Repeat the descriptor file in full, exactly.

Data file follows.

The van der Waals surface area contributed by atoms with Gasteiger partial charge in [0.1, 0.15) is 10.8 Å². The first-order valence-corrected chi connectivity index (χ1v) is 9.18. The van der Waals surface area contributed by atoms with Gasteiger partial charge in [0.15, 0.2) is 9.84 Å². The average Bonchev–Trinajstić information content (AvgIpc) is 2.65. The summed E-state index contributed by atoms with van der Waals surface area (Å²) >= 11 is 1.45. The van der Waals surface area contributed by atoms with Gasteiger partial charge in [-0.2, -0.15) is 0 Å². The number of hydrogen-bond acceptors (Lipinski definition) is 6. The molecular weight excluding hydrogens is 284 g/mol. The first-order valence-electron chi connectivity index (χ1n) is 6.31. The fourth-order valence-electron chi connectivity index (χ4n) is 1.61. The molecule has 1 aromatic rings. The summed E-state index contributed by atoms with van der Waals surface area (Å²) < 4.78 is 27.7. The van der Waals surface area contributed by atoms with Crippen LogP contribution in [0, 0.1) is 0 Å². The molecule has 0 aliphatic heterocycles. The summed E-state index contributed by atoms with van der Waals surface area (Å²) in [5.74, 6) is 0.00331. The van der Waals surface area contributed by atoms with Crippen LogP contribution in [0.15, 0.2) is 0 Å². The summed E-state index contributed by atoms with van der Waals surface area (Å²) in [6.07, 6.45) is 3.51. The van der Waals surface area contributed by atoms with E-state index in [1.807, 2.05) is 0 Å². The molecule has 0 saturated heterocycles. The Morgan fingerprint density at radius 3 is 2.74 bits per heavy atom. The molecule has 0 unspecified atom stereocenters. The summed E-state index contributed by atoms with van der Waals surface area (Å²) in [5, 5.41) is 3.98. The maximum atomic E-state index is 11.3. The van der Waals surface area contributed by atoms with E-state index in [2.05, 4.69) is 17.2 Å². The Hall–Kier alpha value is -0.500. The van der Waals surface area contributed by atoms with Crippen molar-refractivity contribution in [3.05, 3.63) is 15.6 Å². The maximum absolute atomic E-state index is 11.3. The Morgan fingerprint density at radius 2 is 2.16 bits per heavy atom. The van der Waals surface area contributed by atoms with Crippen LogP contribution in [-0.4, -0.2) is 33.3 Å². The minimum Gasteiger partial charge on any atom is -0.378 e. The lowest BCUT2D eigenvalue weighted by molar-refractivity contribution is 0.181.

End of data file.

The van der Waals surface area contributed by atoms with Gasteiger partial charge in [0.1, 0.15) is 10.8 Å². The first-order valence-corrected chi connectivity index (χ1v) is 9.18. The van der Waals surface area contributed by atoms with Gasteiger partial charge in [0.15, 0.2) is 9.84 Å². The average Bonchev–Trinajstić information content (AvgIpc) is 2.65. The summed E-state index contributed by atoms with van der Waals surface area (Å²) >= 11 is 1.45. The van der Waals surface area contributed by atoms with Gasteiger partial charge in [-0.2, -0.15) is 0 Å². The number of hydrogen-bond acceptors (Lipinski definition) is 6. The molecular weight excluding hydrogens is 284 g/mol. The first-order valence-electron chi connectivity index (χ1n) is 6.31. The fourth-order valence-electron chi connectivity index (χ4n) is 1.61. The molecule has 1 aromatic rings. The summed E-state index contributed by atoms with van der Waals surface area (Å²) < 4.78 is 27.7. The van der Waals surface area contributed by atoms with Crippen LogP contribution in [0, 0.1) is 0 Å². The molecule has 0 aliphatic heterocycles. The summed E-state index contributed by atoms with van der Waals surface area (Å²) in [5.74, 6) is 0.00331. The van der Waals surface area contributed by atoms with Crippen LogP contribution in [0.15, 0.2) is 0 Å². The summed E-state index contributed by atoms with van der Waals surface area (Å²) in [6.07, 6.45) is 3.51. The van der Waals surface area contributed by atoms with E-state index in [1.807, 2.05) is 0 Å². The molecule has 0 saturated heterocycles. The Morgan fingerprint density at radius 3 is 2.74 bits per heavy atom. The molecule has 0 unspecified atom stereocenters. The summed E-state index contributed by atoms with van der Waals surface area (Å²) in [5, 5.41) is 3.98. The maximum atomic E-state index is 11.3. The van der Waals surface area contributed by atoms with E-state index in [2.05, 4.69) is 17.2 Å². The Hall–Kier alpha value is -0.500. The van der Waals surface area contributed by atoms with Crippen molar-refractivity contribution in [3.05, 3.63) is 15.6 Å². The maximum absolute atomic E-state index is 11.3. The Morgan fingerprint density at radius 2 is 2.16 bits per heavy atom. The van der Waals surface area contributed by atoms with Crippen LogP contribution in [-0.4, -0.2) is 33.3 Å². The minimum Gasteiger partial charge on any atom is -0.378 e. The lowest BCUT2D eigenvalue weighted by molar-refractivity contribution is 0.181.